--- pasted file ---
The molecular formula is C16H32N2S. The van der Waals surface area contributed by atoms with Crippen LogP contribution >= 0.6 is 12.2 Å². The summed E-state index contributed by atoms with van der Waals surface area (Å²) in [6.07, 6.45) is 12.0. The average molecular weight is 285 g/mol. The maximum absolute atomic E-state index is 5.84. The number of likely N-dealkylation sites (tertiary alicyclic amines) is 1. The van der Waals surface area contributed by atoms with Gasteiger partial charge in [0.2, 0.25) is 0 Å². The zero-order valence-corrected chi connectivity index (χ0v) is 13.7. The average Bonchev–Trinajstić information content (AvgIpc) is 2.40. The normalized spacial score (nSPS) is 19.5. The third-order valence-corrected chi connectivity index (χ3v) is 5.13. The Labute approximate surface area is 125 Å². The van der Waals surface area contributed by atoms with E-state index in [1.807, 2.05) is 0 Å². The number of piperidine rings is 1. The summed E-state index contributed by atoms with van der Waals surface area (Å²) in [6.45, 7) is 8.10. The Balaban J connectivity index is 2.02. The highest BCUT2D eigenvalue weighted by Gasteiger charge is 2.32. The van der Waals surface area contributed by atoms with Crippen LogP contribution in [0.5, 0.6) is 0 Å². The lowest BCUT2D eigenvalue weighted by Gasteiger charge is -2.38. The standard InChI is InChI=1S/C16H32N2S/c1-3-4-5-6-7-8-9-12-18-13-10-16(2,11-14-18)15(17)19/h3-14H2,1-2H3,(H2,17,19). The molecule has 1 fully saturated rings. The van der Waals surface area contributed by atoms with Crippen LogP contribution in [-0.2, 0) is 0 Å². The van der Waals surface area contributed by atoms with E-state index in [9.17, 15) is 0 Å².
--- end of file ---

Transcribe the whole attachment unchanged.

The molecular formula is C16H32N2S. The van der Waals surface area contributed by atoms with Crippen LogP contribution >= 0.6 is 12.2 Å². The summed E-state index contributed by atoms with van der Waals surface area (Å²) in [6.07, 6.45) is 12.0. The average molecular weight is 285 g/mol. The maximum absolute atomic E-state index is 5.84. The number of likely N-dealkylation sites (tertiary alicyclic amines) is 1. The van der Waals surface area contributed by atoms with Gasteiger partial charge in [0.2, 0.25) is 0 Å². The zero-order valence-corrected chi connectivity index (χ0v) is 13.7. The average Bonchev–Trinajstić information content (AvgIpc) is 2.40. The normalized spacial score (nSPS) is 19.5. The third-order valence-corrected chi connectivity index (χ3v) is 5.13. The Labute approximate surface area is 125 Å². The van der Waals surface area contributed by atoms with E-state index in [1.807, 2.05) is 0 Å². The number of piperidine rings is 1. The summed E-state index contributed by atoms with van der Waals surface area (Å²) in [6.45, 7) is 8.10. The Balaban J connectivity index is 2.02. The highest BCUT2D eigenvalue weighted by Gasteiger charge is 2.32. The van der Waals surface area contributed by atoms with Crippen LogP contribution in [0.5, 0.6) is 0 Å². The lowest BCUT2D eigenvalue weighted by Gasteiger charge is -2.38. The standard InChI is InChI=1S/C16H32N2S/c1-3-4-5-6-7-8-9-12-18-13-10-16(2,11-14-18)15(17)19/h3-14H2,1-2H3,(H2,17,19). The molecule has 1 fully saturated rings. The van der Waals surface area contributed by atoms with Crippen LogP contribution in [-0.2, 0) is 0 Å². The van der Waals surface area contributed by atoms with E-state index in [9.17, 15) is 0 Å².